Andrew at the Art Life offers some images of anatomical theatre from the medical museums of Europe and the US, while linking to even stranger mishaps that resulted in the head of the Philip K. Dick android becoming the centre of a lawsuit against an American airline after the farcical revelations that the head of the robot is missing – having been left in the overhead storage compartment at the conclusion of an interstate passenger flight. Surely the irony of this incident is going to offer mirth for PK Dickheads for years to come through its abundant layers of irony. (SH – How will the robotics company ever know that they are in possession of the authentic facsimile of PK Dick’s head, its not like they can utilise the Voight-Kampff test upon their robot to make sure they have the “real thing”)
“Plaintiff brought the Head onto the plane in a carry-on duffel bag and stored it in the overhead bin. Plaintiff fell asleep during the flight from Texas to Las Vegas, and woke up when the plane arrived in Las Vegas. (Motion 1:22-25.) On waking, Plaintiff immediately left the plane to catch his connecting flight to San Francisco. (SUF ¶ 2, SGI ¶ 2.) Perhaps because he had just woken up, Plaintiff lacked the total recall [ba-dum-bump-chee] to remember to retrieve the Head from the overhead bin.”
Scott Esposito ponders the reasons behind the sudden rise of critical attention afforded to Chilean born writer Roberto Bolano in the USA, considering how the mythologising of the writer’s life assisted in attaining a broader attention rarely afforded to writers published in translation.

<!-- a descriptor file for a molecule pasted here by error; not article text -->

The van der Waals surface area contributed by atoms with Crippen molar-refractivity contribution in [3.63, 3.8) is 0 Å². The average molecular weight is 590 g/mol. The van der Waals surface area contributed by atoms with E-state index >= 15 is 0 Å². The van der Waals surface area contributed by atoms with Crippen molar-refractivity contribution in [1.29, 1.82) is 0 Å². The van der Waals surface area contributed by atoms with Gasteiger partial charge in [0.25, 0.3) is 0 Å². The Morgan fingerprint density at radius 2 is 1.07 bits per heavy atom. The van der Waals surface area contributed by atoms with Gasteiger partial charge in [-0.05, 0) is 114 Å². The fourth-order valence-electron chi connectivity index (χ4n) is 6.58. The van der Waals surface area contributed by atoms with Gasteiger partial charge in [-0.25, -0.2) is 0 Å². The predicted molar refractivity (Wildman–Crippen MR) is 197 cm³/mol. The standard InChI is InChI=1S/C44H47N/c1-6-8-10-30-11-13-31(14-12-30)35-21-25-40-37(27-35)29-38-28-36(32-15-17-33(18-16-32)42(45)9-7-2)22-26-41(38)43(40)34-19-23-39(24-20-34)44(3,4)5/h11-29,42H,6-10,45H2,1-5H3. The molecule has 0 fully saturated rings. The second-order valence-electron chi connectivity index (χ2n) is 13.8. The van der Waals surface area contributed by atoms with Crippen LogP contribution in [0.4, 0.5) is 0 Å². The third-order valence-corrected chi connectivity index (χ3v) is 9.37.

Scott McLemee picks the recent English translation of Victor Serge’s gut-wrenching novel set during the claustrophobia of 1940s Stalinist Russia Unforgiving Years as his current favourite work of fiction for 2008.
Alison Croggon reviews a Melbourne production of Leopold von Sacher-Masoch’s Venus in Furs and wonders:
Aside from the obvious attractions of the beautiful language of these texts, its hard not to speculate that some kind of reclamation is taking place, a return to some of the nascent explorations that were blown apart by the catastrophic events of the 20th century, in particular the second world war. Its not nostalgia Im sensing here, but a certain curiosity, a certain desire, and Im intrigued to see where it leads.
Amanda Rose returns to her roots with a country muxtape.((The jazz one had too much bloody sax for my taste ~ KP))
Mark Bahnish reviews and gives the thumbs down to a new sci-fi novel The Philosopher’s Apprentice by James Morrow((I wonder if that’s the same bloke who once wrote a libertarian-oriented blog ~ KP))
Tony is less than thrilled at the one-off interstate game in the AFL this weekend.
Snark, strangeness and charm
Ken Lovell updates contributors to his appeal for assistance for a Phillippines school on where the money went.
Is there an optimal way to be “in the moment“, wonders Norman Geras?
Tony the Teacher distills the flavour of Melbourne from a talkback radio segment.
Audrey Apple doesn’t like Samantha Brett.
Jeremy approves of plain speaking
Lauredhel finds something salacious in the stacks.
Phil at veni vedi blogi finds his left wing principles challenged by a despicable person.
Gummo Trotsky uses the Fritzl case as an excuse to launch into McLuhanite weirdness, with the threat of more to follow.
skepticlawyer spreads her wings, finds her own digs and her own domain name.
- It can’t be long until there is a Facebook app or even a full blown Web 2.0 site offering trust metrics for people smugglers…100% positive ratings FTW~gilmae